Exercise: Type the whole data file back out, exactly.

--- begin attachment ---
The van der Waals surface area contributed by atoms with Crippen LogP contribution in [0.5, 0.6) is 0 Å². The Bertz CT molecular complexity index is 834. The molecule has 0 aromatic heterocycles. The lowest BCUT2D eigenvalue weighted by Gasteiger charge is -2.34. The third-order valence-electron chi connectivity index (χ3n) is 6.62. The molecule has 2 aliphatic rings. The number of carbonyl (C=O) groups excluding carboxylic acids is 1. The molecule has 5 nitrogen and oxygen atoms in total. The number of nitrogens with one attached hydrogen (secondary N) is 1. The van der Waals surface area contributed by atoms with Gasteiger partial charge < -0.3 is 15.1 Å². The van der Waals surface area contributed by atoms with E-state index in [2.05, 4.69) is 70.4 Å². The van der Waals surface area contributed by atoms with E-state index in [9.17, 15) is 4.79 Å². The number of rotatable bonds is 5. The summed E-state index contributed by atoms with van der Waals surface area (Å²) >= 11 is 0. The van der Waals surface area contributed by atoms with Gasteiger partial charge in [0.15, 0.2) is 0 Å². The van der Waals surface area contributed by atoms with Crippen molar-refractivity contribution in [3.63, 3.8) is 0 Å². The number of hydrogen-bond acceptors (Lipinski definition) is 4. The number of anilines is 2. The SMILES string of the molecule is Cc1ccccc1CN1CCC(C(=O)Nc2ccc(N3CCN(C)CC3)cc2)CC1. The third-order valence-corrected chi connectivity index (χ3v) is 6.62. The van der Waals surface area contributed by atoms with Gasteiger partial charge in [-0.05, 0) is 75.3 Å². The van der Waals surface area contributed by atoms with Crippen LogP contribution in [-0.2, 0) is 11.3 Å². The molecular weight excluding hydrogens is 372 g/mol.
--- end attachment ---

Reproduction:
The van der Waals surface area contributed by atoms with Crippen LogP contribution in [0.5, 0.6) is 0 Å². The Bertz CT molecular complexity index is 834. The molecule has 0 aromatic heterocycles. The lowest BCUT2D eigenvalue weighted by Gasteiger charge is -2.34. The third-order valence-electron chi connectivity index (χ3n) is 6.62. The molecule has 2 aliphatic rings. The number of carbonyl (C=O) groups excluding carboxylic acids is 1. The molecule has 5 nitrogen and oxygen atoms in total. The number of nitrogens with one attached hydrogen (secondary N) is 1. The van der Waals surface area contributed by atoms with Gasteiger partial charge < -0.3 is 15.1 Å². The van der Waals surface area contributed by atoms with E-state index in [2.05, 4.69) is 70.4 Å². The van der Waals surface area contributed by atoms with E-state index in [9.17, 15) is 4.79 Å². The number of rotatable bonds is 5. The summed E-state index contributed by atoms with van der Waals surface area (Å²) >= 11 is 0. The van der Waals surface area contributed by atoms with Gasteiger partial charge in [0.15, 0.2) is 0 Å². The van der Waals surface area contributed by atoms with Crippen molar-refractivity contribution in [3.63, 3.8) is 0 Å². The number of hydrogen-bond acceptors (Lipinski definition) is 4. The number of anilines is 2. The SMILES string of the molecule is Cc1ccccc1CN1CCC(C(=O)Nc2ccc(N3CCN(C)CC3)cc2)CC1. The third-order valence-corrected chi connectivity index (χ3v) is 6.62. The van der Waals surface area contributed by atoms with Gasteiger partial charge in [-0.05, 0) is 75.3 Å². The van der Waals surface area contributed by atoms with Crippen LogP contribution in [-0.2, 0) is 11.3 Å². The molecular weight excluding hydrogens is 372 g/mol.